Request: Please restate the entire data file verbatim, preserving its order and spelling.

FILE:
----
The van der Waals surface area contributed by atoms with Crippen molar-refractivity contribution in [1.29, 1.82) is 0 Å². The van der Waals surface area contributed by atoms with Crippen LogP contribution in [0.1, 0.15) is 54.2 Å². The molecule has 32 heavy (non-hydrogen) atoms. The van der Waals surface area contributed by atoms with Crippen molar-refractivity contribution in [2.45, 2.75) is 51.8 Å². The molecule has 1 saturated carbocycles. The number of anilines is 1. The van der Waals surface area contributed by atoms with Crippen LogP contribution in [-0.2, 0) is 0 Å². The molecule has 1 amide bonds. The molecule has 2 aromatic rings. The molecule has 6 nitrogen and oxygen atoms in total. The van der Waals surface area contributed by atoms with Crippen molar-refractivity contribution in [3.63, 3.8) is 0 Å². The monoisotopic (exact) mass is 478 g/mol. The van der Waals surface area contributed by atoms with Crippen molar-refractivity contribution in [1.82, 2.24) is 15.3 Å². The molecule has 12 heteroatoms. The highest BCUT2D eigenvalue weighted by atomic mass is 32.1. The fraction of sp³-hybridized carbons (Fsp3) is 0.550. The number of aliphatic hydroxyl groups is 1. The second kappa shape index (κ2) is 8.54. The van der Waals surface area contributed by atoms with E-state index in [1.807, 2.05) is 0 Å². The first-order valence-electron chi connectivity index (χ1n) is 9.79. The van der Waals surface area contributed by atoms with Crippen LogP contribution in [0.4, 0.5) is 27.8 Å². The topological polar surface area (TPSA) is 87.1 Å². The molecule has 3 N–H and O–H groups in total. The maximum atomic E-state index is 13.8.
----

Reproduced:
The van der Waals surface area contributed by atoms with Crippen molar-refractivity contribution in [1.29, 1.82) is 0 Å². The van der Waals surface area contributed by atoms with Crippen LogP contribution in [0.1, 0.15) is 54.2 Å². The molecule has 32 heavy (non-hydrogen) atoms. The van der Waals surface area contributed by atoms with Crippen molar-refractivity contribution in [2.45, 2.75) is 51.8 Å². The molecule has 1 saturated carbocycles. The number of anilines is 1. The van der Waals surface area contributed by atoms with Crippen LogP contribution in [-0.2, 0) is 0 Å². The molecule has 1 amide bonds. The molecule has 2 aromatic rings. The molecule has 6 nitrogen and oxygen atoms in total. The van der Waals surface area contributed by atoms with Crippen molar-refractivity contribution in [3.63, 3.8) is 0 Å². The monoisotopic (exact) mass is 478 g/mol. The van der Waals surface area contributed by atoms with Crippen molar-refractivity contribution in [1.82, 2.24) is 15.3 Å². The molecule has 12 heteroatoms. The highest BCUT2D eigenvalue weighted by atomic mass is 32.1. The fraction of sp³-hybridized carbons (Fsp3) is 0.550. The number of aliphatic hydroxyl groups is 1. The second kappa shape index (κ2) is 8.54. The van der Waals surface area contributed by atoms with E-state index in [1.807, 2.05) is 0 Å². The first-order valence-electron chi connectivity index (χ1n) is 9.79. The van der Waals surface area contributed by atoms with Crippen LogP contribution in [0.4, 0.5) is 27.8 Å². The topological polar surface area (TPSA) is 87.1 Å². The molecule has 3 N–H and O–H groups in total. The maximum atomic E-state index is 13.8.